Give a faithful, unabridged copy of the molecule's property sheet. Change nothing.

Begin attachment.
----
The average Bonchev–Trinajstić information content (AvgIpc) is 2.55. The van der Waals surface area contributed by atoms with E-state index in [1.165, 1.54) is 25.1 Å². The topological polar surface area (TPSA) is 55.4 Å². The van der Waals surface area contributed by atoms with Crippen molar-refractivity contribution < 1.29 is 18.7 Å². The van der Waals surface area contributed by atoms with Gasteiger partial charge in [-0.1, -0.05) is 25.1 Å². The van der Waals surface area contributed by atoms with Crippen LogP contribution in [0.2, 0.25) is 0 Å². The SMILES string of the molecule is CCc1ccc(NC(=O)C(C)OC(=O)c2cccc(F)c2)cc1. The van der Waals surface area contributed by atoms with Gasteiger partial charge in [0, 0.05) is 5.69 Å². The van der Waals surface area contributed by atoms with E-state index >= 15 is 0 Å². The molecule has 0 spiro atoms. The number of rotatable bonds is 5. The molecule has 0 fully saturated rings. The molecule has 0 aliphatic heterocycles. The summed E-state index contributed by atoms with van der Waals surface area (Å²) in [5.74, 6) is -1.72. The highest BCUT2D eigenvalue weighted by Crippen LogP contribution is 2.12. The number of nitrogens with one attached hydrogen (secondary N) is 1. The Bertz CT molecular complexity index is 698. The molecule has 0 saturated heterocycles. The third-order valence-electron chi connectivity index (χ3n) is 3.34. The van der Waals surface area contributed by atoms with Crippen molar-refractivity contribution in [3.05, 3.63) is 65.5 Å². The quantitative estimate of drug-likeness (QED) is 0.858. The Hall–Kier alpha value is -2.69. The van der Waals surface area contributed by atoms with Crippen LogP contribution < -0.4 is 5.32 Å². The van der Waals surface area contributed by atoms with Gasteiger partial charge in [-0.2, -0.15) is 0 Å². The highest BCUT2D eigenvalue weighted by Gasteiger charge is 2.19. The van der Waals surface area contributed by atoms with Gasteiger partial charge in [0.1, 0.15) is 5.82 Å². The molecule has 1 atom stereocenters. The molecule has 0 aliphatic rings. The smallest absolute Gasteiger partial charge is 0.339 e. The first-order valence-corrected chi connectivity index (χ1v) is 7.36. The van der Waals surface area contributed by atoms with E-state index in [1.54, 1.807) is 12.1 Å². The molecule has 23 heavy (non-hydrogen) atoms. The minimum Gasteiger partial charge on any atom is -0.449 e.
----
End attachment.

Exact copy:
The average Bonchev–Trinajstić information content (AvgIpc) is 2.55. The van der Waals surface area contributed by atoms with E-state index in [1.165, 1.54) is 25.1 Å². The topological polar surface area (TPSA) is 55.4 Å². The van der Waals surface area contributed by atoms with Crippen molar-refractivity contribution < 1.29 is 18.7 Å². The van der Waals surface area contributed by atoms with Gasteiger partial charge in [-0.1, -0.05) is 25.1 Å². The van der Waals surface area contributed by atoms with Crippen LogP contribution in [0.2, 0.25) is 0 Å². The SMILES string of the molecule is CCc1ccc(NC(=O)C(C)OC(=O)c2cccc(F)c2)cc1. The van der Waals surface area contributed by atoms with Gasteiger partial charge in [0, 0.05) is 5.69 Å². The van der Waals surface area contributed by atoms with E-state index >= 15 is 0 Å². The molecule has 0 spiro atoms. The number of rotatable bonds is 5. The molecule has 0 fully saturated rings. The molecule has 0 aliphatic heterocycles. The summed E-state index contributed by atoms with van der Waals surface area (Å²) in [5.74, 6) is -1.72. The highest BCUT2D eigenvalue weighted by Crippen LogP contribution is 2.12. The number of nitrogens with one attached hydrogen (secondary N) is 1. The Bertz CT molecular complexity index is 698. The molecule has 0 saturated heterocycles. The third-order valence-electron chi connectivity index (χ3n) is 3.34. The van der Waals surface area contributed by atoms with Crippen molar-refractivity contribution in [3.05, 3.63) is 65.5 Å². The quantitative estimate of drug-likeness (QED) is 0.858. The Hall–Kier alpha value is -2.69. The van der Waals surface area contributed by atoms with Crippen LogP contribution < -0.4 is 5.32 Å². The van der Waals surface area contributed by atoms with Gasteiger partial charge in [-0.2, -0.15) is 0 Å². The highest BCUT2D eigenvalue weighted by Gasteiger charge is 2.19. The van der Waals surface area contributed by atoms with Gasteiger partial charge in [0.1, 0.15) is 5.82 Å². The molecule has 1 atom stereocenters. The molecule has 0 aliphatic rings. The smallest absolute Gasteiger partial charge is 0.339 e. The first-order valence-corrected chi connectivity index (χ1v) is 7.36. The van der Waals surface area contributed by atoms with E-state index in [1.54, 1.807) is 12.1 Å². The molecule has 23 heavy (non-hydrogen) atoms. The minimum Gasteiger partial charge on any atom is -0.449 e.